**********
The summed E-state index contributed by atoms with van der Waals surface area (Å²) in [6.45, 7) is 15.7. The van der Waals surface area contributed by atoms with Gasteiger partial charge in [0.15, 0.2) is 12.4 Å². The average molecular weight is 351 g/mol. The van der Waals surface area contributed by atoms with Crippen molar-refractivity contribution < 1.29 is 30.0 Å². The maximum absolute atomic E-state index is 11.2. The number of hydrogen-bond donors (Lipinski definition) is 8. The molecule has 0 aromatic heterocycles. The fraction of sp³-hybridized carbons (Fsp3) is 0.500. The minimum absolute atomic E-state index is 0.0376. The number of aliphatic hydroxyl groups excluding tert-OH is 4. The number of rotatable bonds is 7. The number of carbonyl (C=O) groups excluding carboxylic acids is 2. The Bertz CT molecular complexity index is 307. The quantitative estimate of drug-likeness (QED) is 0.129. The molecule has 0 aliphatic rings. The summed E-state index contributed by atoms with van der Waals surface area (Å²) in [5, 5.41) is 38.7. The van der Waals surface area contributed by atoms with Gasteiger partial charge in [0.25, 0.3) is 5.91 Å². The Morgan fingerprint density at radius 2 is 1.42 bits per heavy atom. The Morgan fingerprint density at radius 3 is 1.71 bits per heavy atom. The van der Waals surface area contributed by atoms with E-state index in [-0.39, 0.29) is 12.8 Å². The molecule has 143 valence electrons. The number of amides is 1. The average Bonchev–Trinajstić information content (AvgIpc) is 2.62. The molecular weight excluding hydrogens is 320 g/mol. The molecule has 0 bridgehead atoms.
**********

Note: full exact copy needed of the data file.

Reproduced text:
The summed E-state index contributed by atoms with van der Waals surface area (Å²) in [6.45, 7) is 15.7. The van der Waals surface area contributed by atoms with Gasteiger partial charge in [0.15, 0.2) is 12.4 Å². The average molecular weight is 351 g/mol. The van der Waals surface area contributed by atoms with Crippen molar-refractivity contribution < 1.29 is 30.0 Å². The maximum absolute atomic E-state index is 11.2. The number of hydrogen-bond donors (Lipinski definition) is 8. The molecule has 0 aromatic heterocycles. The fraction of sp³-hybridized carbons (Fsp3) is 0.500. The minimum absolute atomic E-state index is 0.0376. The number of aliphatic hydroxyl groups excluding tert-OH is 4. The number of rotatable bonds is 7. The number of carbonyl (C=O) groups excluding carboxylic acids is 2. The Bertz CT molecular complexity index is 307. The quantitative estimate of drug-likeness (QED) is 0.129. The molecule has 0 aliphatic rings. The summed E-state index contributed by atoms with van der Waals surface area (Å²) in [5, 5.41) is 38.7. The van der Waals surface area contributed by atoms with Gasteiger partial charge in [0.25, 0.3) is 5.91 Å². The Morgan fingerprint density at radius 2 is 1.42 bits per heavy atom. The Morgan fingerprint density at radius 3 is 1.71 bits per heavy atom. The van der Waals surface area contributed by atoms with E-state index in [-0.39, 0.29) is 12.8 Å². The molecule has 143 valence electrons. The number of amides is 1. The average Bonchev–Trinajstić information content (AvgIpc) is 2.62. The molecular weight excluding hydrogens is 320 g/mol. The molecule has 0 bridgehead atoms.